The internet was abuzz last week with the news that Booker Prize winning A Brief History of Seven Killings is going to be an Amazon series.
Contrary to the gushing praise this announcement received, I was appalled.
Because I have deep and complicated feelings for A Brief History. Feelings that will not be soothed by a TV show.
The book tells the story of the attempted assassination of Bob Marley, while sweeping the reader up on a journey through some of the most tumultuous years of Jamaica’s history.
I came to it reluctantly in 2015, shortly after it had won the Man Booker and everyone was raving about it.
Everyone but me.
I’d read Marlon James second book, John Crow’s Devil, and loathed it.
An overwrought plot, incomprehensible dialogue, and downright disgusting in parts, after John Crow’s Devil, there was no way you could’ve convinced me to touch another Marlon James book.
Except that a friend did (to be fair, this friend is in my book club so I knew she could be trusted).
I borrowed A Brief History from that same friend and took it home on a Friday night.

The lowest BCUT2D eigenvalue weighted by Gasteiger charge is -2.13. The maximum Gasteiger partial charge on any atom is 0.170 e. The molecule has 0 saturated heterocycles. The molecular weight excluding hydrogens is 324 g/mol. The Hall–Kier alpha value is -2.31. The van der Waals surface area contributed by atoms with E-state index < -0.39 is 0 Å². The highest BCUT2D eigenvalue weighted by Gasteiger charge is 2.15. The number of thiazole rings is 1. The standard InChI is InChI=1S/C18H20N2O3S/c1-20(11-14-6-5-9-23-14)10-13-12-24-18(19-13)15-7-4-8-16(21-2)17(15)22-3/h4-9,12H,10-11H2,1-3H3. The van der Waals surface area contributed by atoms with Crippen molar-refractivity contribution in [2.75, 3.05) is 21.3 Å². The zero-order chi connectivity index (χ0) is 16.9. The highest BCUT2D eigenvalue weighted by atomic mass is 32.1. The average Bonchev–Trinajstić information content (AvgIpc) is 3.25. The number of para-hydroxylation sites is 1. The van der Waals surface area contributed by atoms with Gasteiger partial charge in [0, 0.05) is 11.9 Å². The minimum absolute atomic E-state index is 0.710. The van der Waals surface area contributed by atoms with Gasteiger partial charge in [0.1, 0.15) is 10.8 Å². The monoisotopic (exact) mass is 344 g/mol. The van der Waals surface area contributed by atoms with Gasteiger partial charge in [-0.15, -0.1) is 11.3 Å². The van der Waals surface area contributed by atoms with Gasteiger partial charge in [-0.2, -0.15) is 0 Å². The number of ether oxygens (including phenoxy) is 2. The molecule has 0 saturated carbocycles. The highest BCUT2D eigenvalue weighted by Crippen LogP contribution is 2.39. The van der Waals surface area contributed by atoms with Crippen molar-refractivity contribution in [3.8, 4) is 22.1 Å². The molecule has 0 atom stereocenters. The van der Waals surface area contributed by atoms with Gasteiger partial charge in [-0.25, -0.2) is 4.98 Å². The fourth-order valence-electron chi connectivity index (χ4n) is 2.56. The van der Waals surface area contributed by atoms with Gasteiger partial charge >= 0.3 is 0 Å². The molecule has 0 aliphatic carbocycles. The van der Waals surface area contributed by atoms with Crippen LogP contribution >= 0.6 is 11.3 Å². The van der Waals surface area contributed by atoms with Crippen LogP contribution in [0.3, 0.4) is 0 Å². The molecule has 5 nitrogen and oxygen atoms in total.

I’d finished it by the following Tuesday.
Turning the last page, I sat there on the sofa for several minutes, just staring into space.
My husband breezed past and stopped to ask if I was okay.
“Uh? Oh, yeah. Just…this book….yeah.”
A Brief History had blown my mind so much I could no longer form a sentence.
That’s how good it was.
But here’s why I don’t want it to be an Amazon series.
Books that successfully make the tricky leap from page to screen are those in which the plot is the star.
Scriptwriters like to strip a book down to its essential elements, losing a little of the literary magic but captivating TV audiences with a good story.
While A Brief History is no slouch in the plot department, the story is actually the least interesting thing about this book.
What had me so shell-shocked after reading it wasn’t what the characters did, it was the world they inhabited.
A world I felt a part of, thanks to the totally engrossing quality of James’ writing, the vibrancy of the language and the way writer and reader communicate to pull you under.
I like to tell people that A Brief History isn’t a book, it’s an experience.
And that’s something Amazon can’t possibly hope to capture.